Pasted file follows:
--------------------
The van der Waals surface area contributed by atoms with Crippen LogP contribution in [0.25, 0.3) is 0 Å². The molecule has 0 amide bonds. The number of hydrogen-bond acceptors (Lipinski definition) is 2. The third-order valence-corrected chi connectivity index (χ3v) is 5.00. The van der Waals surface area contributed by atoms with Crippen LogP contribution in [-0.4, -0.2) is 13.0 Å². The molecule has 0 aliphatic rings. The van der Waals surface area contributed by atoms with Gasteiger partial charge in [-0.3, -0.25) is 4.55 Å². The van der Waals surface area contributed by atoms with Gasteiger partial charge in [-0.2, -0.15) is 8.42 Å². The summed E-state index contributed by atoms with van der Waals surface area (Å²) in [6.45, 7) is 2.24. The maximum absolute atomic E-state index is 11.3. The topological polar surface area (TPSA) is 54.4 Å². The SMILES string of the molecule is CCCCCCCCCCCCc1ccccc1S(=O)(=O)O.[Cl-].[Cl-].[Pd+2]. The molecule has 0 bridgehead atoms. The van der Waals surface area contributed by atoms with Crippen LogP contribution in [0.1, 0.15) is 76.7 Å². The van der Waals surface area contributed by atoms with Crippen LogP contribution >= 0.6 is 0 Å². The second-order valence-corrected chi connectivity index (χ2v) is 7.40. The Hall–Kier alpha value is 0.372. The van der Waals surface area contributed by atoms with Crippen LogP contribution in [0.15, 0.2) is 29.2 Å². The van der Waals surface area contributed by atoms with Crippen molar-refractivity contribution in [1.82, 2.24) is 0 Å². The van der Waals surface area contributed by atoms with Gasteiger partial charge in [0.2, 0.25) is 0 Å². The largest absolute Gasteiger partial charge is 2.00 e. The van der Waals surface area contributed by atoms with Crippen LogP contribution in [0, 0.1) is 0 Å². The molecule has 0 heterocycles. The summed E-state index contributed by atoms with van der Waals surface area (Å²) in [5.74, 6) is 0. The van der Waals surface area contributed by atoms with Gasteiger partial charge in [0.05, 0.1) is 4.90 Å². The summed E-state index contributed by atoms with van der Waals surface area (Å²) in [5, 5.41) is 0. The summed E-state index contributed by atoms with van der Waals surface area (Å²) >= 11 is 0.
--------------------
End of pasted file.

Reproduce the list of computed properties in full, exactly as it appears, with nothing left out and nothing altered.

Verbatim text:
The van der Waals surface area contributed by atoms with Crippen LogP contribution in [0.25, 0.3) is 0 Å². The molecule has 0 amide bonds. The number of hydrogen-bond acceptors (Lipinski definition) is 2. The third-order valence-corrected chi connectivity index (χ3v) is 5.00. The van der Waals surface area contributed by atoms with Crippen LogP contribution in [-0.4, -0.2) is 13.0 Å². The molecule has 0 aliphatic rings. The van der Waals surface area contributed by atoms with Gasteiger partial charge in [-0.3, -0.25) is 4.55 Å². The van der Waals surface area contributed by atoms with Gasteiger partial charge in [-0.2, -0.15) is 8.42 Å². The summed E-state index contributed by atoms with van der Waals surface area (Å²) in [6.45, 7) is 2.24. The maximum absolute atomic E-state index is 11.3. The topological polar surface area (TPSA) is 54.4 Å². The SMILES string of the molecule is CCCCCCCCCCCCc1ccccc1S(=O)(=O)O.[Cl-].[Cl-].[Pd+2]. The molecule has 0 bridgehead atoms. The van der Waals surface area contributed by atoms with Crippen LogP contribution in [0.1, 0.15) is 76.7 Å². The van der Waals surface area contributed by atoms with Crippen LogP contribution >= 0.6 is 0 Å². The second-order valence-corrected chi connectivity index (χ2v) is 7.40. The Hall–Kier alpha value is 0.372. The van der Waals surface area contributed by atoms with Crippen LogP contribution in [0.15, 0.2) is 29.2 Å². The van der Waals surface area contributed by atoms with Crippen molar-refractivity contribution in [1.82, 2.24) is 0 Å². The van der Waals surface area contributed by atoms with Gasteiger partial charge in [0.2, 0.25) is 0 Å². The largest absolute Gasteiger partial charge is 2.00 e. The van der Waals surface area contributed by atoms with Crippen LogP contribution in [0, 0.1) is 0 Å². The molecule has 0 heterocycles. The summed E-state index contributed by atoms with van der Waals surface area (Å²) in [5.74, 6) is 0. The van der Waals surface area contributed by atoms with Gasteiger partial charge in [0.05, 0.1) is 4.90 Å². The summed E-state index contributed by atoms with van der Waals surface area (Å²) in [5, 5.41) is 0. The summed E-state index contributed by atoms with van der Waals surface area (Å²) >= 11 is 0.